The Secret of Self-Control

Here was a man who had spent two hundred hours in trying to help an alcoholic get control of himself. Then the alcoholic decided to get on his knees, surrender to Christ, and let Christ control him. He got up from his knees a free man. He never touched alcohol again. He found self-control through Christ-control.

I tried the Christian life as self-control. Every day I would start out with the thought and purpose that I would keep myself from sin that day. And every night I came back a failure. For how could an uncontrolled will control an uncontrolled self? A diseased will could not heal a diseased soul.  Then Christ moved into the affections. I began to love Him. Then the lesser loves dropped away.

Professor Royce, in his philosophy of “Loyalty,” says, “There is only one way to be an ethical individual, and that is to choose your cause and then serve it.” This central loyalty to a cause puts other loyalties in their places as subordinate. Then life as a whole is coordinated, since the lesser loyalties are subordinated. To the Christian the “cause” is Christ and His Kingdom. We seek these first, and then all other things, including self-control, are added.

But not automatically. We have to cooperate. We have to throw our wills on the side of being disciplined. There are many who throw their wills on the other side – indiscipline, sometimes called freedom. A junior-high-school girl had on her belt this declaration of wants: “We want more holidays, less homework, more TV, and later hours for bedtime.” Her crowd wanted to be free to do as they liked, not to be free to do as they ought. The result is inward and outward chaos. People who try to be free through indiscipline are “free in the sense that a ship is free when it has lost both compass and rudder. “The undisciplined  person may sit at a piano,” says Trueblood, “but he is not free to strike the notes he would like to strike. He is not free because he has not paid the necessary price for that particular freedom.” Freedom is the byproduct  of a disciplined person. Then you are not merely “free from;” you are “free to.”

Heavenly father, help me to be the kind of person who is “free to” – free to do the very highest I am capable of doing.Amen.

– E. Stanley Jones

A Day I’d Like to Forget

December 28, 1979. A day I’d like to forget. The state trooper asked me if I’d like to call anyone. He asked me this at the conclusion of a three-hour interrogation. I’d been accused of a serious crime. A felony. Something I denied repeatedly during the first two hours of questioning. Somewhere around the beginning of the third hour, I felt my defenses shifting. The “wall” started to crumble. No doubt the trooper could see it happening. I was sweating. I could not stop trembling. And I was about to start crying. I ultimately confessed to burglary and arson that day. I was sentenced to three years in state prison as part of a plea agreement.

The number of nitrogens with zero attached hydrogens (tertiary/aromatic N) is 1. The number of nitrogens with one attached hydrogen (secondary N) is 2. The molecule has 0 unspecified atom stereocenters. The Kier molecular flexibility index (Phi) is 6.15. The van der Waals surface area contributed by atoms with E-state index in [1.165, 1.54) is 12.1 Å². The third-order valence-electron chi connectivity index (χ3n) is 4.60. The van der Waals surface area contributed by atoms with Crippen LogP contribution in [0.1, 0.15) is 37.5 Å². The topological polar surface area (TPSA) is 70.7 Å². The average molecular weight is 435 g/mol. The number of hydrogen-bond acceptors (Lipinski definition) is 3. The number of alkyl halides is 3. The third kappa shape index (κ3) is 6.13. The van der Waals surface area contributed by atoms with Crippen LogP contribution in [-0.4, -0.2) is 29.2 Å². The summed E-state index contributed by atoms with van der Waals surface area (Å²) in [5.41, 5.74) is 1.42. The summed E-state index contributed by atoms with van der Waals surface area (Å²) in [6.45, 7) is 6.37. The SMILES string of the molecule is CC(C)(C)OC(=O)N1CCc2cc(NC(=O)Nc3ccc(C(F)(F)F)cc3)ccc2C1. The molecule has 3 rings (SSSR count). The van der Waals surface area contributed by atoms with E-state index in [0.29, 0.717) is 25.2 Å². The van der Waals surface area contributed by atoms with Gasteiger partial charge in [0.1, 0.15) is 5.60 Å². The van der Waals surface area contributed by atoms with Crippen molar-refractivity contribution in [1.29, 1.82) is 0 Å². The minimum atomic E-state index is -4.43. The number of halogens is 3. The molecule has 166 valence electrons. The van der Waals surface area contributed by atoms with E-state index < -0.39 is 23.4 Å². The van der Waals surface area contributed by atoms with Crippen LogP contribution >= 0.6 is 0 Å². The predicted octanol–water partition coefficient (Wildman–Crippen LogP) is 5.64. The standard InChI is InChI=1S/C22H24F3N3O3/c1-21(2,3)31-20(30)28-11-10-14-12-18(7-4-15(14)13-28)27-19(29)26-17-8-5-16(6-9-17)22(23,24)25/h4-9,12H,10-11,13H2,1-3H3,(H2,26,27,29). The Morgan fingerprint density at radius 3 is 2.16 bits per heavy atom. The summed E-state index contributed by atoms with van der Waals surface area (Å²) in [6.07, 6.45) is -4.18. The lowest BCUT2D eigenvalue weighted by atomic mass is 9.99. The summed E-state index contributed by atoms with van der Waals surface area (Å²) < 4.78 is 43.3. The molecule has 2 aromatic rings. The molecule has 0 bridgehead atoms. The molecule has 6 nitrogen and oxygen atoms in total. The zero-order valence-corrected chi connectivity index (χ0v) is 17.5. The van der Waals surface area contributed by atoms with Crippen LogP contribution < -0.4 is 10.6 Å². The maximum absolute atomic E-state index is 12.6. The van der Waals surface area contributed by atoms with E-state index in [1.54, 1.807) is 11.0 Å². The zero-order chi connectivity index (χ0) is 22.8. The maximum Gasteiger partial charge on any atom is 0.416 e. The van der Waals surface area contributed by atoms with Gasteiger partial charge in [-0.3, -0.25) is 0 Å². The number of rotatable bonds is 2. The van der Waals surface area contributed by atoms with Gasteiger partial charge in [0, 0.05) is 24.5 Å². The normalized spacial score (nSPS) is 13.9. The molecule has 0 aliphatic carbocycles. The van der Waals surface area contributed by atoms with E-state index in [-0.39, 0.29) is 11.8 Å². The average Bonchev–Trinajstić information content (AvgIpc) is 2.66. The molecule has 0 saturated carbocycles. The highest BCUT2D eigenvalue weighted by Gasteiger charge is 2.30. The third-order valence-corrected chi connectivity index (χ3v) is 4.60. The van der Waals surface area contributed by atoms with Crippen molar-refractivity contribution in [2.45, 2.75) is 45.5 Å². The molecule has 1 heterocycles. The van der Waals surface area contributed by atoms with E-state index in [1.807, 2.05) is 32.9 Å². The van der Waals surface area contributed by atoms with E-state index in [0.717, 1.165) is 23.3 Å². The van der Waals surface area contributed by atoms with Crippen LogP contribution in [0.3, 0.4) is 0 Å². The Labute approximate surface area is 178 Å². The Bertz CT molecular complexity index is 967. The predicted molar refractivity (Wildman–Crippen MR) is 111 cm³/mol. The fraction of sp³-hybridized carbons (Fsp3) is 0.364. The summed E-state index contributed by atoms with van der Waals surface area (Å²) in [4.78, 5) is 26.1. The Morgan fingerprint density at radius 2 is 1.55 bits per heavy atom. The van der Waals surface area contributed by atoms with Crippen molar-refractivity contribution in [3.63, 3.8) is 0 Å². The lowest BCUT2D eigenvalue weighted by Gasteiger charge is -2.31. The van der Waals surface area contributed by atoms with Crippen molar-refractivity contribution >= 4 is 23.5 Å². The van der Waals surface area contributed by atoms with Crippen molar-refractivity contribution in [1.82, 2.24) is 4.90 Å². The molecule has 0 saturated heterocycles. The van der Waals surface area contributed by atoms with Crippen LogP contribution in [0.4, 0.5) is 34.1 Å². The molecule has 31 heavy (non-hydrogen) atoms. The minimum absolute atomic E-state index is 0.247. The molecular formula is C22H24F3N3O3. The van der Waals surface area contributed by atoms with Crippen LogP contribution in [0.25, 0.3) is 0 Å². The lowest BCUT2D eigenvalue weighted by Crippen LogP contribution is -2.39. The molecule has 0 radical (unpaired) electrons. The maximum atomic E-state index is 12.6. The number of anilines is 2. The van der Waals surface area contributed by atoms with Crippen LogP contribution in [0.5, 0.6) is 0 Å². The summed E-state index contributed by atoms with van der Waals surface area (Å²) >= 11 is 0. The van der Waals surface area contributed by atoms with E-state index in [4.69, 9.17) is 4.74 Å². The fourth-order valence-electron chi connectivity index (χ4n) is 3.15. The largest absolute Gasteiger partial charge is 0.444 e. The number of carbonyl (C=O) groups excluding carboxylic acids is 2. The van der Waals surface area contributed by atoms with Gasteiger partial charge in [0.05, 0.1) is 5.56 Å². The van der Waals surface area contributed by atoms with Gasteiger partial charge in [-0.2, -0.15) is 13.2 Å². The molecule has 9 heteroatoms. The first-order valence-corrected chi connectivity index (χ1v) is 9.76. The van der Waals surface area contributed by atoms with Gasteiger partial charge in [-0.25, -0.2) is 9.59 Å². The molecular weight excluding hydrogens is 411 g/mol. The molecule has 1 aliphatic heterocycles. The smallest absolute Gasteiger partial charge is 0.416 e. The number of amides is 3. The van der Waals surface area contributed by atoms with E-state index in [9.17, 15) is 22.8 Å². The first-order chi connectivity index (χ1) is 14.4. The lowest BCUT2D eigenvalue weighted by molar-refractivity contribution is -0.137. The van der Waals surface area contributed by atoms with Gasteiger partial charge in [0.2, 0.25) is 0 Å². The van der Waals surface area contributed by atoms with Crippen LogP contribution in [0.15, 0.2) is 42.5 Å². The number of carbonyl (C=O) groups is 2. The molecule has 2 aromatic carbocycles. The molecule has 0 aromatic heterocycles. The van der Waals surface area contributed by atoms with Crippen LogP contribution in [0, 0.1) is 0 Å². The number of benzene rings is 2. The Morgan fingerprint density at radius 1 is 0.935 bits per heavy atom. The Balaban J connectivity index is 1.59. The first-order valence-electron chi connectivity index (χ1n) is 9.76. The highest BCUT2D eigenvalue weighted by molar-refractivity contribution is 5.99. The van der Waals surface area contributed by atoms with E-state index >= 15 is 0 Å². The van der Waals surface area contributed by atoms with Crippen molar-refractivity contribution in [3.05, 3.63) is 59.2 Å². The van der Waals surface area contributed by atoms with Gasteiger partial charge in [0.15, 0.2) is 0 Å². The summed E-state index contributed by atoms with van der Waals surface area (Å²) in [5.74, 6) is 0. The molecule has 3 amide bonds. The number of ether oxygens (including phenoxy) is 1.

I could not believe I was in this situation a mere eighteen months after graduating from high school. I was a good student. Loved high school. I was involved in a lot of extracurricular activities, including drama, AV, photography, yearbook, radio broadcasting and the debate team. I played on the high school tennis team. One of my more favorite projects involved local history. I loved to write, had a flare for photography, and was fairly comfortable with public speaking. I came from a Christian family, and had accepted Christ as my Savior when I was thirteen.

How in the world did I end up abusing alcohol and drugs? Where did this obsession come from? I drank alcoholically from the very first drink, finishing my first-ever case of beer by myself in two days. Marijuana became my best friend. I smoked so much weed that I had trouble distinguishing reality from fantasy. Somehow, I convinced my family doctor that I needed Valium to combat severe anxiety. I came to find that mixing alcohol, pot, and Valium leads to impulsive behavior and a complete lack of care for God, parents and the law.

I have not had a drink or a “hit” of marijuana since 2008. Unfortunately, I struggled with an addiction to narcotic pain medication for several years after that. It took being entirely honest with myself that I was an addict as well as an alcoholic in order to get clean. I started attending NA meetings in addition to AA meetings. Through improving my relationship with Jesus, I was able to stop obsessing over getting high on oxycodone to escape severe back pain. Truly, I was using the medication to escape everything. Not just physical pain, but spiritual unrest, anxiety, depression, feelings of personal failure, and a past history I’d just as soon forget. I had a lot of shame and guilt. I felt truly lost.

Today, I see my past history not as a liability, but as an asset. It is only through experiencing what I did that I’m able to reach out and help others who are wrestling with the demons of addiction and mental illness. After much prayer, and speaking with my pastor and several Christian friends, I was able to hear God’s call on my life. I have returned to college to complete my undergraduate degree in psychology in order to prepare for a career in addictions counseling. I will be working primarily with teenagers and young adults. As much as I’d like to forget December 28, 1979, it is a part of my past that has led to me finding my purpose. What a joy it is to get out of bed each day and be grateful for life. To love being clean and sober. To understand why I’m here.

“The two most important days in your life are the day you were born, and the day you find out why.” (Mark Twain)